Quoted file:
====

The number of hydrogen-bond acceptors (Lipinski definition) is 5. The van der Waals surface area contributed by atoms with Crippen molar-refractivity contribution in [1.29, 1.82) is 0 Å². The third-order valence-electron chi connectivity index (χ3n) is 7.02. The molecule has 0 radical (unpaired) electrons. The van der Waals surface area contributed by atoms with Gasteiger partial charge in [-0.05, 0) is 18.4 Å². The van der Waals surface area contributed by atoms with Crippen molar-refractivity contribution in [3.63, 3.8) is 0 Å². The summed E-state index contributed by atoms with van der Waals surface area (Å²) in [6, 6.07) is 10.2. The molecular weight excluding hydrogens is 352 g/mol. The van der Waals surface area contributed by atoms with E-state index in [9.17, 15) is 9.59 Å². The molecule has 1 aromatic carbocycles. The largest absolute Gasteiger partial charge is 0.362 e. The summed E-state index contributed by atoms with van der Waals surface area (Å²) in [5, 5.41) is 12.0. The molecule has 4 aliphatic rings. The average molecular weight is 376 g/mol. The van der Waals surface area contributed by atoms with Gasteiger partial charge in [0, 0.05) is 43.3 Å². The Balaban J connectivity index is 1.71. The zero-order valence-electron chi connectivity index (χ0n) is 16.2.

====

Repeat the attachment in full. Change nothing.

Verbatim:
The number of hydrogen-bond acceptors (Lipinski definition) is 5. The van der Waals surface area contributed by atoms with Crippen molar-refractivity contribution in [1.29, 1.82) is 0 Å². The third-order valence-electron chi connectivity index (χ3n) is 7.02. The molecule has 0 radical (unpaired) electrons. The van der Waals surface area contributed by atoms with Gasteiger partial charge in [-0.05, 0) is 18.4 Å². The van der Waals surface area contributed by atoms with Crippen molar-refractivity contribution in [3.63, 3.8) is 0 Å². The summed E-state index contributed by atoms with van der Waals surface area (Å²) in [6, 6.07) is 10.2. The molecular weight excluding hydrogens is 352 g/mol. The van der Waals surface area contributed by atoms with E-state index in [9.17, 15) is 9.59 Å². The molecule has 1 aromatic carbocycles. The largest absolute Gasteiger partial charge is 0.362 e. The summed E-state index contributed by atoms with van der Waals surface area (Å²) in [5, 5.41) is 12.0. The molecule has 4 aliphatic rings. The average molecular weight is 376 g/mol. The van der Waals surface area contributed by atoms with Gasteiger partial charge in [0, 0.05) is 43.3 Å². The Balaban J connectivity index is 1.71. The zero-order valence-electron chi connectivity index (χ0n) is 16.2.